Matisse in the Studio, Royal Academy, London, review: gorgeous and surprisingly revealing

This gorgeous and surprisingly revealing exhibition allows us to experience the intimate thought processes of Henri Matisse as he worked in the hedonistic cocoon of his studio, surrounded by the many objects that served as his constant personal muses. Amassed from his travels, antique shops and flea markets, the 35 objects in the exhibition are shown alongside 65 significant works of art, the latter embracing the many mediums that Matisse explored throughout his long life (1869-1954) – painting, sculpture, drawing, print and, uniquely, his gouache cut-outs.

While two world wars savagely raged outside and models came and went, Matisse created beautiful studios that became complete environments for his own adventures in art and design, filled with furniture, textiles, African sculpture, chocolate pots and more. An evocative photograph in the first room of the exhibition shows the elderly Matisse in his Villa La Rêve in Vence (1944), a picture of tranquillity surrounded by beloved objects and vases of flowers.

Coffee Pot, France, early 19th Century (François Fernandez, Nice )

The exhibition is curated around the various objects that Matisse used in his art, which he compared to actors. “A good actor can have a part in ten different plays,” he explained: “an object can play a role in ten different pictures.” In this sense, the objects are much more than bit-players, as Matisse transforms them according to their particular context. A green blown-glass Andalusian vase, which appears in several works, can hold Safrano roses, while at the same time playing a dominant role in what Matisse was searching for: “a sympathy between communing objects.”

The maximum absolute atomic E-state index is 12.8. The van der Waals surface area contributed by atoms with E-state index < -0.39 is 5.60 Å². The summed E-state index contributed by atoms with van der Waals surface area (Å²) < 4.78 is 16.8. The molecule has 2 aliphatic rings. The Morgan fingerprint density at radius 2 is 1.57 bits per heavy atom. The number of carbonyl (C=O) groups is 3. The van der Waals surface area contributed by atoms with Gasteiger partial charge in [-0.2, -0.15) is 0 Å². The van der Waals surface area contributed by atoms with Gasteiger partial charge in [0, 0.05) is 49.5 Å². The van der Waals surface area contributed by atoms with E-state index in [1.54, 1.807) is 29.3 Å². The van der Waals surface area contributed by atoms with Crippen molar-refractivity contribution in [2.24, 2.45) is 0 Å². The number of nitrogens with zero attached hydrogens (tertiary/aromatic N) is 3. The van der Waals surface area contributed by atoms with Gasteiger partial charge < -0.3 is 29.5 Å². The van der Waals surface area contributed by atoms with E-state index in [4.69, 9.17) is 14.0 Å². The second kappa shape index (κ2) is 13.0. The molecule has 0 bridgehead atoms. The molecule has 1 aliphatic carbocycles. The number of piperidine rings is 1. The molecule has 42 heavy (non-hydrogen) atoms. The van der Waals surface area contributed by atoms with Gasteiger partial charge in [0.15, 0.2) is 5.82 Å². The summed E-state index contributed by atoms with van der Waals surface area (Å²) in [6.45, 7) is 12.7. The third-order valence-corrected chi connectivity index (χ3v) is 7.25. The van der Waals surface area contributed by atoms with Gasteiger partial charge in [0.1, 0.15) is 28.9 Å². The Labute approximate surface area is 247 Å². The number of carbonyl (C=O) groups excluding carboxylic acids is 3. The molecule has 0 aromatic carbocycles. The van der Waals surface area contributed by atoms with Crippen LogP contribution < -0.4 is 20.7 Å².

The star of the second room is a flamboyant 19th-century wooden Venetian chair, which Matisse declared himself to be obsessed by. Its voluptuous form, made up of painted and gilded shells (seat and back), reptilian creatures (arms), and seahorses (legs) also becomes a swirling container for fruit and flowers. In one picture the chair dances with a table, made up of similar arabesques; in another it becomes an anthropomorphic personalised object, its crouching form sporting a small boutonnière of white blossoms.

The central rooms show Matisse grappling with African sculpture – from as early as 1906 – as he creates difficult, abstract tough nudes, together with strikingly abstract faces that mask and reveal “hidden feelings.” Vitrines displaying the actual figures and masks he collected,…

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